normally, i would get a minimum of
    1) a dual core cpu
    2) 3-4 disk drives

    1) is so that i can see parallel execution plans that would occur in production servers
    2) is also to replicate the characteristics of production servers

    since you are more concerned with the problems that you described

    let me propose:
    1. go ahead a limit SQL Server memory to no more than what is available in your system with all the other app open and running
    its not that sql needs alot of memory in a development system
    it is that it will use all that is available because that's what data caching is about

    the problem occurs when other apps want more memory, causing SQL to page, which kills performance.

    2. start by buying 2-3 SATA hard drives for SQL files only,
    try various file placements,
    standard production placements strategies don't apply
    maybe logs on one disk
    30GB DB1 on a second, and 30GB DB2 on the third

    3. only if the above is still not satisfactory,
    buy the cheapest Core 2 Duo you can,
    bring the HDs from 2 over, so you didn't waste any money
  3. rlcoach New Member

    quote:Originally posted by joechang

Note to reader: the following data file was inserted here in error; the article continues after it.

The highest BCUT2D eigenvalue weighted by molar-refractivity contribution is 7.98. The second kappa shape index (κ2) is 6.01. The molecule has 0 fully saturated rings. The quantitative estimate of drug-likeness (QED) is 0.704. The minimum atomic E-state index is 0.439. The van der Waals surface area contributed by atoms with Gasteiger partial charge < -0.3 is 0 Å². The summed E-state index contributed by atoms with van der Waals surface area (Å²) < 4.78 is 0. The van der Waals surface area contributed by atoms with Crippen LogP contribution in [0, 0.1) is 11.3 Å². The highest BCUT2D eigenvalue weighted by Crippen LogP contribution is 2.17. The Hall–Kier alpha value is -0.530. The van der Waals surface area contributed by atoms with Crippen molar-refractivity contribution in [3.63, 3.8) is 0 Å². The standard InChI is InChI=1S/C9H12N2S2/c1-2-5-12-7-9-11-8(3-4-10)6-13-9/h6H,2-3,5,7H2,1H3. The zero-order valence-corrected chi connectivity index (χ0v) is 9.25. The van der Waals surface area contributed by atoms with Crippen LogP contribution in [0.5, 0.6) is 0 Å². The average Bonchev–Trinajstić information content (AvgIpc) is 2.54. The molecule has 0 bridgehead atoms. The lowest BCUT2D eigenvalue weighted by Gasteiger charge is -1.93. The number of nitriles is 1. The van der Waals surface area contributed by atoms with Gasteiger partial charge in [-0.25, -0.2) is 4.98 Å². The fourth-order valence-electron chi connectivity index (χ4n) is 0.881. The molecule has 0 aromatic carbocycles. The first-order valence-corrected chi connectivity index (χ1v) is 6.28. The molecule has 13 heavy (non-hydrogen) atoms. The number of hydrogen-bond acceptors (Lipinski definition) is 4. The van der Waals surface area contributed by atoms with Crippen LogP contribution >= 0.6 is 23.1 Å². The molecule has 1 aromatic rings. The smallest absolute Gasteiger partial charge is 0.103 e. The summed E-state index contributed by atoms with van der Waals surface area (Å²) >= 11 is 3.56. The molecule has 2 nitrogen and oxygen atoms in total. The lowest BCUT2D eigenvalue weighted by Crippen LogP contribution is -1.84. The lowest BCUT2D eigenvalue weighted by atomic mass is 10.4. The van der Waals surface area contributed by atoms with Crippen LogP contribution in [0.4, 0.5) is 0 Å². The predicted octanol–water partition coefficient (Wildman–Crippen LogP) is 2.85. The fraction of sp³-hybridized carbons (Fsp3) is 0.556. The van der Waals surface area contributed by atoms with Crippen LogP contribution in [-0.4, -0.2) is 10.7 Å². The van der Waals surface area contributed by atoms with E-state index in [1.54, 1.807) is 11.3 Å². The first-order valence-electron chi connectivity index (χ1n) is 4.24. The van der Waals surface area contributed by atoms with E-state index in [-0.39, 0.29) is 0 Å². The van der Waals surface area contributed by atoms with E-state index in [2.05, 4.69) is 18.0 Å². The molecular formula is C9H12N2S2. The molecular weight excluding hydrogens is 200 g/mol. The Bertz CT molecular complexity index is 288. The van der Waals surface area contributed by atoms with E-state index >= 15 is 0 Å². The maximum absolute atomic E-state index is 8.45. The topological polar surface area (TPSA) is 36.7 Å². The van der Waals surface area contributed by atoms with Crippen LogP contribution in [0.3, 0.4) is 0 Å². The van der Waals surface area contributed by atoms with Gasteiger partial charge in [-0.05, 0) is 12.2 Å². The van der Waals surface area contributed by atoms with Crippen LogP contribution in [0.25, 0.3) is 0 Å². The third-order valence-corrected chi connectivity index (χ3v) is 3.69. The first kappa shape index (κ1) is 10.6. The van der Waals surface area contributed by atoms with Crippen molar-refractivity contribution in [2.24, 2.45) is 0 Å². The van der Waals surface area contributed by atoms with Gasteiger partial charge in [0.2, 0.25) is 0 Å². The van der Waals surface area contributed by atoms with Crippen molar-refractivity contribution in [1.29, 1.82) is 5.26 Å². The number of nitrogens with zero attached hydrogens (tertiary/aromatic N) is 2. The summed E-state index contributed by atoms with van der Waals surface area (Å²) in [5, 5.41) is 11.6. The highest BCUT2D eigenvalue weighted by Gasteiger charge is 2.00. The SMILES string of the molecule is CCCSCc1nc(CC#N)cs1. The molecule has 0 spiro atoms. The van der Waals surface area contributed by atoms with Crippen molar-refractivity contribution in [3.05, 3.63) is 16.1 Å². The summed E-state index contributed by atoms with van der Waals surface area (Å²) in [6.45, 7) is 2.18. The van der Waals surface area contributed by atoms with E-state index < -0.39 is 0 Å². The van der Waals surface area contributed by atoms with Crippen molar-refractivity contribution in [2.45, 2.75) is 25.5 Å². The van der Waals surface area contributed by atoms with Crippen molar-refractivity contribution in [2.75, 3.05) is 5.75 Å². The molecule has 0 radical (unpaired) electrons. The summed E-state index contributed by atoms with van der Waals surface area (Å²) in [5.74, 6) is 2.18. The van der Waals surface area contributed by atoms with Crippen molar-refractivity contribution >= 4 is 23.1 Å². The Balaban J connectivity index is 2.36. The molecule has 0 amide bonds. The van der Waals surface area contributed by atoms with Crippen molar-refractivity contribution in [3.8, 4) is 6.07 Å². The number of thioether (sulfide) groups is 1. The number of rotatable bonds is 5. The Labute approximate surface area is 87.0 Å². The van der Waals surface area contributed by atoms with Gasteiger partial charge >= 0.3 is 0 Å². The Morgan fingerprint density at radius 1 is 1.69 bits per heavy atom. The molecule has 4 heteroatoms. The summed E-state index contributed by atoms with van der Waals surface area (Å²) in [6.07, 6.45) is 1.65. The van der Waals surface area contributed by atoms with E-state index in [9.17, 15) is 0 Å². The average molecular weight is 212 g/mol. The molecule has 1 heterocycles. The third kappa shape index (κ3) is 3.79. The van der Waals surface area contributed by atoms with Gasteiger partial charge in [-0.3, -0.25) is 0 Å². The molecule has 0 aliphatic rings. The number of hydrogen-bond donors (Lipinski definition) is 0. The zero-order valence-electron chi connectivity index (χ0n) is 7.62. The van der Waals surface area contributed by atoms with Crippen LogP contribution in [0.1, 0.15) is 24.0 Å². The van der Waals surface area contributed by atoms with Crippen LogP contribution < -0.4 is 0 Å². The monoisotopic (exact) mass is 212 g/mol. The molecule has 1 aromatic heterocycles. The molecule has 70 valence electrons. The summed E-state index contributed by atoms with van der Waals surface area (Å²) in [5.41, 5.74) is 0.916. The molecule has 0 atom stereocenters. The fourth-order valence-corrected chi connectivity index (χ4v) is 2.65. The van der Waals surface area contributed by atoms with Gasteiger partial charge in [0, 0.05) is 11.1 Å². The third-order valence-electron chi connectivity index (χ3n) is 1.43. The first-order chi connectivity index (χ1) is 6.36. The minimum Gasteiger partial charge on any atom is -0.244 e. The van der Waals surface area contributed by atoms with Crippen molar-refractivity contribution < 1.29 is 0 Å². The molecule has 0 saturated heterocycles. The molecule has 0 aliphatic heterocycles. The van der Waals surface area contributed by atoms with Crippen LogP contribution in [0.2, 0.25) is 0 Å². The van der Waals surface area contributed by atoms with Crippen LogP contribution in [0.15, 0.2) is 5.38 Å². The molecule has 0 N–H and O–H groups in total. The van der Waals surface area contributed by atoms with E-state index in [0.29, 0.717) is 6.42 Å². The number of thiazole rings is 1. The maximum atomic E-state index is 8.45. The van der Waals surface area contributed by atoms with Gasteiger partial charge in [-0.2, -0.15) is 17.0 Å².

normally, i would get a minimum of
    1) a dual core cpu
    2) 3-4 disk drives

    1) is so that i can see parallel execution plans that would occur in production servers
    2) is also to replicate the characteristics of production servers

    since you are more concerned with the problems that you described

    let me propose:
    1. go ahead a limit SQL Server memory to no more than what is available in your system with all the other app open and running
    its not that sql needs alot of memory in a development system
    it is that it will use all that is available because that's what data caching is about

    the problem occurs when other apps want more memory, causing SQL to page, which kills performance.

    2. start by buying 2-3 SATA hard drives for SQL files only,
    try various file placements,